Rumination – Part 1

Keeling-fire-engine-illustrationThis is the first of two parts in a series about rumination (also known as self-generated emotion). This topic has been very relevant to the people I work with and somewhat difficult to understand. Hopefully in the next few weeks, it will start to make sense through these posts…

According to a paper published in 2004, Rumination is "repetitive thoughts…directed primarily toward processing the content of self-referent information [i.e. emotion] and not toward immediate goal-directed action." In other words, rumination is repetitive thinking which, though it may seem to be moving you toward clarity or action, is primarily functioning to manage your emotional experience.

You may have noticed this yourself: certain types of stories that your mind habitually tells, which pull you out of the present and stir up a predictable emotional response (be it resentment, shame, sadness, anger, blame, fear, anxiety, moral outrage, or even positive emotions like happiness, love, security, trust, humor, etc). Depending on your childhood conditioning, you may find that your mind is doing this much of the day.

Why is this significant?
From a mindfulness perspective, we're trying to find ways to stay in the present moment, knowing that being present makes us happier. One issue with rumination is that it replays content from the past or fantasies about the future, taking you out of the present moment. But that alone is not necessarily a "bad" thing (more on that later)—the more significant issue is the negative emotions that this process often generates* and the reinforcement of unsupportive beliefs. This combo:

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The Circle of Compassion

“A human being is part of the whole, called by us ‘universe,’ a part limited in time and space. He experiences himself, his thoughts and feelings, as something separate from the rest—a kind of optical delusion of consciousness. This delusion is a kind of prison for us, restricting us to our personal desires and to affection for a few persons nearest to us. Our task must be to free ourselves from this prison by widening our circle of compassion to embrace all living creatures and the whole of nature in its beauty.”

—Albert Einstein, 1921

Photo credit: Andy Spearing

What’s All This About Suffering?

Photo credit: Andy SpearingOK, so here I am, Mr. or Ms. Beginner Meditator, seeking some relief from my day-to-day stress, looking for a way to deal with grief, wanting to sleep better, etc. etc., and the next thing I know, I’m being told I have to look at my suffering. Feel my pain. Turn toward discomfort.

On the surface, it doesn’t make much sense. We’re used to a take-a-pill-and-feel-better model of healing. How is it that looking at discomfort produces comfort?

When we practice holding our attention on pain (physical, emotional), the natural response is, “I need my coping strategies!” (Food, entertainment, work, substances, mere movement). But at the very same time, we are committing to sit still, say for 10 minutes, deliberately depriving ourselves of those coping strategies. It can be quite unpleasant at first, because the body-mind doesn’t have another way to deal with the situation. So, for a while, we simply suffer—I like to define “suffering” as “resistance to the present moment”. We just sit there resisting the experience, being fidgety, irritable, bored, sleepy, scattered, confused, impatient. But it is in these specific conditions that the body-mind, having no other choice, begins to experiment.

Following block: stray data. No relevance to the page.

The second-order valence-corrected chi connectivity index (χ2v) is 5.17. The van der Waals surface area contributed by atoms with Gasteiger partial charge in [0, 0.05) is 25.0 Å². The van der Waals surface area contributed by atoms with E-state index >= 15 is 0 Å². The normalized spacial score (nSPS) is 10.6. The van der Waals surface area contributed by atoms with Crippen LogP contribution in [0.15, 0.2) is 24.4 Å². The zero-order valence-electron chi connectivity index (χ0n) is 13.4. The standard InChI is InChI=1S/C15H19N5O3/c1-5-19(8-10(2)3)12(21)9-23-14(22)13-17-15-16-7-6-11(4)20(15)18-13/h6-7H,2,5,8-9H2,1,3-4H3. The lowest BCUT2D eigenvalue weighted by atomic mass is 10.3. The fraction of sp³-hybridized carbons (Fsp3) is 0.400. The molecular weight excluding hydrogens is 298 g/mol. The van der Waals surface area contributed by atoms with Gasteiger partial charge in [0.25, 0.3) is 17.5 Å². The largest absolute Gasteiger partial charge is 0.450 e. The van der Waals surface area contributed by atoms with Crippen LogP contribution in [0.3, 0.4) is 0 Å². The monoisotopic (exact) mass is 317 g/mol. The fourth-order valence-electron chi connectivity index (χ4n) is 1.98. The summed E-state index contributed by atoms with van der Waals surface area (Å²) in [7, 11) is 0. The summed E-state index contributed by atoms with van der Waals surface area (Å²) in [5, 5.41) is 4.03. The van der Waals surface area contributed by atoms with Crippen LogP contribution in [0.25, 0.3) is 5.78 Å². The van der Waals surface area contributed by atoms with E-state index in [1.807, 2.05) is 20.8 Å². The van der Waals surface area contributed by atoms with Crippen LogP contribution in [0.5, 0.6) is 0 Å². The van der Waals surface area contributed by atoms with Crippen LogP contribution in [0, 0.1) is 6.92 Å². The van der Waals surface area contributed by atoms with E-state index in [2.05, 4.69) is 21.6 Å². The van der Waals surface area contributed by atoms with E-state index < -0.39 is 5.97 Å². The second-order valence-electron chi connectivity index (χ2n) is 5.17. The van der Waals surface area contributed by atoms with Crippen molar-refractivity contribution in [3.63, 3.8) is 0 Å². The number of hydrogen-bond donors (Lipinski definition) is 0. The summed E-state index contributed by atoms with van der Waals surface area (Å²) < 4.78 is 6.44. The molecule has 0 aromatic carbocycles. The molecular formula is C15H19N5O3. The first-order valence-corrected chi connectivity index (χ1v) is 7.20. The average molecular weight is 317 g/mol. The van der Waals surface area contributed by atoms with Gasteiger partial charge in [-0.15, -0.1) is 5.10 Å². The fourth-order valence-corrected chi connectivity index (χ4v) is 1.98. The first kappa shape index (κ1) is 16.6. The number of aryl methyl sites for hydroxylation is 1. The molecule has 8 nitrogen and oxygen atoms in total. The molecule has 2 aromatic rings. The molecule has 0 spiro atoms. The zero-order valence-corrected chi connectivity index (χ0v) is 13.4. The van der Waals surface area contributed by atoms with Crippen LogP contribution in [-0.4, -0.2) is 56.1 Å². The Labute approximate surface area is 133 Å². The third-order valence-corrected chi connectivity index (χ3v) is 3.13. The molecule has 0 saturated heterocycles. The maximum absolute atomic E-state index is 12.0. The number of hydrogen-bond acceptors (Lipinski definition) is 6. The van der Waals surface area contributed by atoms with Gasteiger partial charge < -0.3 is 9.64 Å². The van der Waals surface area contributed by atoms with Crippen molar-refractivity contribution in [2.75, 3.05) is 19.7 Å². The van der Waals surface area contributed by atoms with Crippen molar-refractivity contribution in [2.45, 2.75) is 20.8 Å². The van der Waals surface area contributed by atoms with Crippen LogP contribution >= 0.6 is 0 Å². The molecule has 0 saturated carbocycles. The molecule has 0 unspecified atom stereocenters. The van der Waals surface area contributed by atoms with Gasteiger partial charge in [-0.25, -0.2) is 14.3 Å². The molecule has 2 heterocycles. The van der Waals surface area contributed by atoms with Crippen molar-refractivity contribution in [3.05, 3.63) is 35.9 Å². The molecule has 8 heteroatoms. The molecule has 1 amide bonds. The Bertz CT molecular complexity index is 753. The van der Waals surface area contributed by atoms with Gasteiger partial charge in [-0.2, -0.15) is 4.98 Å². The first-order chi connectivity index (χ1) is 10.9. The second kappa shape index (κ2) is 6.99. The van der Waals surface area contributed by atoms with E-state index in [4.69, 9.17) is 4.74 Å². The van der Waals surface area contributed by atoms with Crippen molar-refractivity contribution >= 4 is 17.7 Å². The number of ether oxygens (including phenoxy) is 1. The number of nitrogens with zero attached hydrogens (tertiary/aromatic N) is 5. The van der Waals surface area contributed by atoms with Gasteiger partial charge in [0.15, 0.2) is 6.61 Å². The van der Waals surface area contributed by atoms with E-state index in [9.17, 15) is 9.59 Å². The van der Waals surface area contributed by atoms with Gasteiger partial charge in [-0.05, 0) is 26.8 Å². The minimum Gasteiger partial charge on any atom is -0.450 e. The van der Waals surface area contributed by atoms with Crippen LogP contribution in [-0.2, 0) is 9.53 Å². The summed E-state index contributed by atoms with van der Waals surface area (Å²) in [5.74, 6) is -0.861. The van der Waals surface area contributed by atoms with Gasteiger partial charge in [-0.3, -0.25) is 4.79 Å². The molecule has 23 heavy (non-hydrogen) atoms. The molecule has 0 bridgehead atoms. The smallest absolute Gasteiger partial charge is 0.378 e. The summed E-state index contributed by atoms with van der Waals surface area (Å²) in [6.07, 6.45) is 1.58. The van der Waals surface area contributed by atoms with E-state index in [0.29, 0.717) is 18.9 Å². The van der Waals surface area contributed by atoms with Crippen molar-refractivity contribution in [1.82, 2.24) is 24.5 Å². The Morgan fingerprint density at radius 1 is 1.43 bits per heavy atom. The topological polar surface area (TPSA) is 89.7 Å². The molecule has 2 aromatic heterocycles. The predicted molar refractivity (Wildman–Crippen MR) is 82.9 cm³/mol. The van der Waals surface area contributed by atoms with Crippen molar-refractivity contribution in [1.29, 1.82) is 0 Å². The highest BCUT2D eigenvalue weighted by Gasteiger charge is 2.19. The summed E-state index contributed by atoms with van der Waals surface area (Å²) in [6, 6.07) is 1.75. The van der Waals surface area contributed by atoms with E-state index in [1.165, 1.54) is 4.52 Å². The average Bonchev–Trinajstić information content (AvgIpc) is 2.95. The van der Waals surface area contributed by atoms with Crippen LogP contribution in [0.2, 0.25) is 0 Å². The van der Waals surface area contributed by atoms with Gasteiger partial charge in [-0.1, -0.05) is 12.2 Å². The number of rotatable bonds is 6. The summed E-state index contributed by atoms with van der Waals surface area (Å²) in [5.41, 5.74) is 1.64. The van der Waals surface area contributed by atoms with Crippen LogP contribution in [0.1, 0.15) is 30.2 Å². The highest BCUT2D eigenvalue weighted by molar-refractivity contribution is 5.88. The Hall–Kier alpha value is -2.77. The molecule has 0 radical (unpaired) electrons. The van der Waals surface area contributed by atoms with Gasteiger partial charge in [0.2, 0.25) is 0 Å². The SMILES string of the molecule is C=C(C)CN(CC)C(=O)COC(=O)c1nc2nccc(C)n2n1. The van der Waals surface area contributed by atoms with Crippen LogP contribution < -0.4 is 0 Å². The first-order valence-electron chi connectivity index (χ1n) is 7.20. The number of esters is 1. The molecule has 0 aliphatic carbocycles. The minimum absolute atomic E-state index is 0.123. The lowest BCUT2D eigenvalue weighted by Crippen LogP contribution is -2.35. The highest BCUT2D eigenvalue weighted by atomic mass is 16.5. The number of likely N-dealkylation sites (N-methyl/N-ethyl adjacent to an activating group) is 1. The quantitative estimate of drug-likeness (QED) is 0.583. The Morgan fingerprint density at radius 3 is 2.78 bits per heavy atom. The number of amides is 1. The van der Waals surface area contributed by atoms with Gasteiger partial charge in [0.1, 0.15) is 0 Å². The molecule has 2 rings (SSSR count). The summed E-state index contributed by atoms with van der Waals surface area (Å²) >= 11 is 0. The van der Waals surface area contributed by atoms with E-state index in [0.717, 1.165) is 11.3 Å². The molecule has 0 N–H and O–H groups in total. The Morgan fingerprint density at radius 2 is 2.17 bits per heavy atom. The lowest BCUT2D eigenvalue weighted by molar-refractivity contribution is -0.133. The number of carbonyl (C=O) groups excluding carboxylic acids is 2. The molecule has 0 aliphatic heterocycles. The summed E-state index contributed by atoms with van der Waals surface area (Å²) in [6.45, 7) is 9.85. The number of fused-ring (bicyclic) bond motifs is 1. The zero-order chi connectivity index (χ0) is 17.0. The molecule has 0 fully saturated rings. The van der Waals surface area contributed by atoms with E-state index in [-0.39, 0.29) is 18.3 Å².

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The Transcendent and the Mundane

What we are seeking is right here. Transcendence doesn’t come from looking for something that isn’t already present. In other words, we don’t escape from experience. We escape into experience. Into a sound. Into a conversation. Into a simple, mundane thought. Into our lives. Our relationships. Our work. Our path.

With rare and fleeting exceptions, deep practice is unremarkable. It doesn’t dance and shimmer and trip out. Altered states do. But the practitioner is ordinary. The presentation is ordinary. The experience of life is ordinary. The arising and passing of the experience of self is ordinary. Disidentification from emotion is ordinary. Whatever that thing is that you’re expecting, some day you may notice that it’s just another ordinary part of the way things are, and you don’t even remember when you gave up searching for it.

What Happened To Concentration?

In honor of an upcoming class series on concentration, some thoughts on the practice, why it’s important, and how to measure your ability at it. Concentration—our ability to follow a thread, stay focused, hold our attention—doesn’t get much airtime these days. Many practitioners are put off by the notion that concentration, which can be measured and quantified, should be a “goal” of the spiritual path.

Our culture is so productivity-oriented that meditation often provides a much-needed escape from agendas and to-do’s. However, without some focus on building concentration, it’s possible, even likely, that our mindfulness practice will not progress to the point where fundamental insight can arise (a point which is generally called “access concentration”).

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